Title page


Foreward to 2002 edition

Chapter 1: The Anti-Imperialist League 1898-1902
Pages 3 - 4

Chapter 2: The People's Council 1917-1919
Pages 5 - 6 - 7

Chapter 3: The American League Against War and Fascism and the Emergency Peace Campaign 1933-1939
Pages 8 - 9 - 10

Chapter 4: The Progressive Citizens of America 1946-1948
Pages 11-12

Chapter 5: The "Mobes" against the Vietnam War 1966-1970
Pages 13-14

Chapter 6: The Nuclear Freeze Movement and People-to-People Diplomacy 1980-1990
Pages 15-16-17-18

Chapter 7: Global Movement for a Culture of Peace 2000-
Pages 19-20-21

Chapter 8: The Root Causes of War
Pages 22-23-24-25-26-27

Chapter 9: The Future of the Peace Movement
Pages 28-29-30-31

Pages 32-33-34-35-36

Page 37

I begin from the assumption that war and the culture of war can be abolished, and that in order to achieve this and to make the transformation to a culture of peace, we need to understand the causes of war and the forces for peace.

This book traces the history of one of the most important forces for peace, the American peace movements of the 20th Century. There have been six mass-based peace movements, each responding to a particular war or threat of war. They developed in response to the Spanish-American and Philippine Wars of 1898-1902, World War I 1914-1918, the rise of European fascism, 1932-1938, the rise of the Cold War 1946-1950, the Vietnam War 1965-1972 and the threat of a first-strike nuclear war from 1980 to 1990. Each of the six peace movements will be described in turn, including their program, the social class relations of the people involved, the problems they encountered, and the extent to which they were successful.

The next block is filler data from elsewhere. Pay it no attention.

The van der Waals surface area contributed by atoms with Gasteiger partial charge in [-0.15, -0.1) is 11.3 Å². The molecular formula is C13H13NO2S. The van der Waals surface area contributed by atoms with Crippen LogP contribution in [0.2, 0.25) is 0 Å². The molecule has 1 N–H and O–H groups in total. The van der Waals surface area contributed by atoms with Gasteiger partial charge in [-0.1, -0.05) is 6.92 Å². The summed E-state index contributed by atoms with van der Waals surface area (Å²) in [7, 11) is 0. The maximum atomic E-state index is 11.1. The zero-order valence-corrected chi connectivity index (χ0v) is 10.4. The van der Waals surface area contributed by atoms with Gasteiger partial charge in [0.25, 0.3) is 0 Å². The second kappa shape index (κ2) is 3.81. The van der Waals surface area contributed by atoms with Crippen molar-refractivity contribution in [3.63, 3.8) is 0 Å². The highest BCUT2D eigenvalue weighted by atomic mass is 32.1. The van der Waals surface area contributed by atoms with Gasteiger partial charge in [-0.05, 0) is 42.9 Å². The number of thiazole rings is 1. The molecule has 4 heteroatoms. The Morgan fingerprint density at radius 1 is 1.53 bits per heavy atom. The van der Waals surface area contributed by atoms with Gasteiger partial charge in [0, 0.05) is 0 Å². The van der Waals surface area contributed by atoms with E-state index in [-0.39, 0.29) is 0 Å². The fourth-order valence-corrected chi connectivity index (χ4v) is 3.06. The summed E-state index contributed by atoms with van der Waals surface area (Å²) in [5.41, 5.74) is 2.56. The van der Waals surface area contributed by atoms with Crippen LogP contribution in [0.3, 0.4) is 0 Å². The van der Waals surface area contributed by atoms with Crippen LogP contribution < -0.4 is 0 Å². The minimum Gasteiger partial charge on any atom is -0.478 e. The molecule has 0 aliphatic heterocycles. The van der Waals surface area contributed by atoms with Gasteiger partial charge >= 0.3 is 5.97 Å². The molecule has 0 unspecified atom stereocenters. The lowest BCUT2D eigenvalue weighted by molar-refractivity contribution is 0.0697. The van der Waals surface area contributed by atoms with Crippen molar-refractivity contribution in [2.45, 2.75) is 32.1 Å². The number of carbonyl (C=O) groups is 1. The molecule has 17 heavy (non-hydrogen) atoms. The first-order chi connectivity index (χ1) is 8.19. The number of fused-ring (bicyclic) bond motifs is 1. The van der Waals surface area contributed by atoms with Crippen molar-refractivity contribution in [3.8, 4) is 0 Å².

The next section of the book analyzes the culture of war and the economic and political roots of the six wars and war threats that have provoked the American peace movements.

A new section describes the origins of the Global Movement for a Culture of Peace from 1992 through 2002. This is done from my vantage point as the initiator of the Culture of Peace Programme at UNESCO and the Director of the UN International Year for the Culture of Peace in 2000.

The final section draws lessons from the past to suggest how today's peace movement can best accomplish its task in the future. By analyzing the strengths and weaknesses of past American peace movements, by understanding the culture of war and the causes of war, and by putting the American struggle in the context of the Global Movement for a Culture of Peace and Non-Violence, we can move from understanding to effective action for peace.

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